Professor Michael Findlater has been named a Fellow of the Royal Society of Chemistry (RSC), a U.K.-based learning society that began in 1841 with the formation of the Chemical Society of London.
In 1980, the four major British chemistry societies — the RSC, the Society for Analytical Chemistry, the Royal Institute of Chemistry and the Faraday Society — merged to form The Royal Society of Chemistry, which was granted a new Royal Charter.
Fellows are nominated by other members because of their distinguished research careers, impact on scientific advancement and benefit to the application of chemical science through public service, outreach, policy development and change, and through connecting or leading the chemical science community to provide solutions for societal challenges.
Fellowship is the most senior category of membership and typically represents that a Fellow has an influential position in the chemistry community, possesses expertise and experience, and is committed to helping society understand and value the contributions of the chemical sciences.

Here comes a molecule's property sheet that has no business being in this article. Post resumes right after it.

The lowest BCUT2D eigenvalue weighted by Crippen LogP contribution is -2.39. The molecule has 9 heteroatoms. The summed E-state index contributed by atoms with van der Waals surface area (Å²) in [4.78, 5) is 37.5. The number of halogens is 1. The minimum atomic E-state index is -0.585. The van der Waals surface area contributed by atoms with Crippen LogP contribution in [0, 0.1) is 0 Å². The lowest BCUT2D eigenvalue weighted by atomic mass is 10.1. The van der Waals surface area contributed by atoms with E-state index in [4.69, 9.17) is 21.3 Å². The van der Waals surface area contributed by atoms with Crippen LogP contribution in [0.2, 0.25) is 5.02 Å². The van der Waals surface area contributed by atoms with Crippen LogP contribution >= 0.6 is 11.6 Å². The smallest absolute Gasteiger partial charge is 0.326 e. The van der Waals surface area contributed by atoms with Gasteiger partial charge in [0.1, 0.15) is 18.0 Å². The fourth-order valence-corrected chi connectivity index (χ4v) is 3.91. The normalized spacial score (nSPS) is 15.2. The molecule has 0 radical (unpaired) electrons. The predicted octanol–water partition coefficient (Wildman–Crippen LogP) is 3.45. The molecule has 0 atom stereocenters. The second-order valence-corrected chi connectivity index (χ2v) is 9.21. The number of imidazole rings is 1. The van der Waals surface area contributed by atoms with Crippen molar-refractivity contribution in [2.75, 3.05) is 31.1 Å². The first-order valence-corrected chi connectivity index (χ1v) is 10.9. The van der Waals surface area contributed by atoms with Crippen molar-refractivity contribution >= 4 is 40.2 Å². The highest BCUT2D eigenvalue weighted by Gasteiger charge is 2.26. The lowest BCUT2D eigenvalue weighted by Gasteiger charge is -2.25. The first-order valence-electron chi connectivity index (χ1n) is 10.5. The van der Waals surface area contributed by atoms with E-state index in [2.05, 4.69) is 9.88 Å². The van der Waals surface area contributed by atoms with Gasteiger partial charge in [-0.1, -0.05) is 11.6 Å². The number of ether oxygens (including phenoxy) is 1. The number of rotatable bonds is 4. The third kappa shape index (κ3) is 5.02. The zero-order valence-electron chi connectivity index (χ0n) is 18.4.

The Royal Society of Chemistry was the first society Findlater joined during his undergraduate days in Scotland.
“I maintained membership for many years but after I moved to the U.S. I joined the American Chemical Society. However, as I progressed in my career, I realized that the RSC was involved in many activities promoting chemistry in society and broadening participation and research excellence, in addition to supporting in the dissemination of chemistry via its publications. This spurred me to rejoin the Society after many years away,” he said.
“Personally, it means not only a feeling of ‘closing the circle’ but also one of recognition of the work my team has been able to accomplish over the years and of our contributions to chemistry.”
Findlater’s lab focuses on organic and organometallic chemistry to replace precious metal elements in organic synthesis with earth abundant metals. Recently, he became the first faculty member at UC Merced to join one of the Department of Energy’s newest Energy Frontier Research Centers. The EFRC Findlater works with is coupling two transformations that are known to work independently to capture CO2 and convert it into useful molecules and materials in energy- and cost-effective ways.
As an RSC Fellow, Findlater said, he hopes to serve as a member of an interest committee, which is typically focused on one sub-area of chemistry, as well as advocating for chemistry and science in general.